Des Moines, Iowa -- Oprah Winfrey, meet your weekend competition: A cloture vote on a motion to proceed to the Senate energy bill.
Sen. Barack Obama is supposed to kick off a two-day tour with the talk-show goddess at a Saturday rally in downtown Des Moines scheduled for 3:30 p.m. Central time. But Senate Majority Leader Harry Reid wants Obama and the three other Senate Democrats running for president to spend Saturday morning in the Capitol, to help swing what for now appears to be a too-close-to-call procedural vote. At stake is an ambitious energy package that includes provisions to expand the use of renewable electricity sources and increase fuel efficiency for vehicles.
Reid spokesman Jim Manley said the vote is expected to take place around mid-morning, likely 10:30 a.m. at the latest. That gives Obama a reasonable travel window -- assuming the weather cooperates. At the moment, the Des Moines forecast for Saturday is the dreaded "wintry mix."
Sen. Chris Dodd already has cancelled four Iowa events on Thursday and Friday so he can fly back to D.C. to make another procedural vote slated for Friday, on a gigantic, subsidy-rich farm bill. Democratic Senate aides are less optimistic that even with full attendance, the legislation can reach the 60-vote threshold need to overcome GOP procedural objections (the energy bill needs 60 votes, too). But as Dodd put it, "the last thing you want to have happen," with the Iowa caucuses less than a month away, "is to miss a vote that has such a huge potential impact on this state"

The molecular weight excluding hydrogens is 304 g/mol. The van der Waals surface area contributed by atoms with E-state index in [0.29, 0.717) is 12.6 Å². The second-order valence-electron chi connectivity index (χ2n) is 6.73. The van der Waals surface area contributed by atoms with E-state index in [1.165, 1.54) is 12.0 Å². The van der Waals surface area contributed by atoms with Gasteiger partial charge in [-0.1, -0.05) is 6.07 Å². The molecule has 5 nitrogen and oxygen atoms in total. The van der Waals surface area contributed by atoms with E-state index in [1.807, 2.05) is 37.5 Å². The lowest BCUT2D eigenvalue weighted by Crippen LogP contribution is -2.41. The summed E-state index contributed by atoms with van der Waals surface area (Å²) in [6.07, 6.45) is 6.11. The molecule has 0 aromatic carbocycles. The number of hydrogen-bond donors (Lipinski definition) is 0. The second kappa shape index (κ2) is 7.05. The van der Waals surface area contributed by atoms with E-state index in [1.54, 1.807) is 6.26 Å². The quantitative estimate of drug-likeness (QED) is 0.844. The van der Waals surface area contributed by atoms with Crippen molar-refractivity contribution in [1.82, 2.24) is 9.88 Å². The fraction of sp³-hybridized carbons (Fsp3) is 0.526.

No word yet on whether Dodd's Democratic competitors will make similar schedule adjustments. Sens. Hillary Rodham Clinton and Joseph Biden have Iowa campaign events scheduled for Friday and Saturday. Obama is supposed to attend a benefit concert in Chicago on Friday night, then head to Iowa for what could prove to be the splashiest campaign events of the year: Oprah rallies in Des Moines on Saturday afternoon and in Cedar Rapids on Saturday evening.
Reid warned the '08 candidates last month of a potential legislative collision, with the Senate trying to wrap up its business for the year, just as the pre-Christmas campaign rush begins to peak. Obama already has learned the hard way that missing votes can make for awkward moments on the trail. Earlier this fall, he had already left town for a Democratic debate when Reid called a vote on a controversial Iran resolution. Obama opposed the measure in principle, but was hampered in his ability to criticize Clinton for supporting it -- because he just wasn't there.
"Life's all about making tough decisions," said Manley. "It gets down to the age-old question, are they presidential candidates first, or senators?"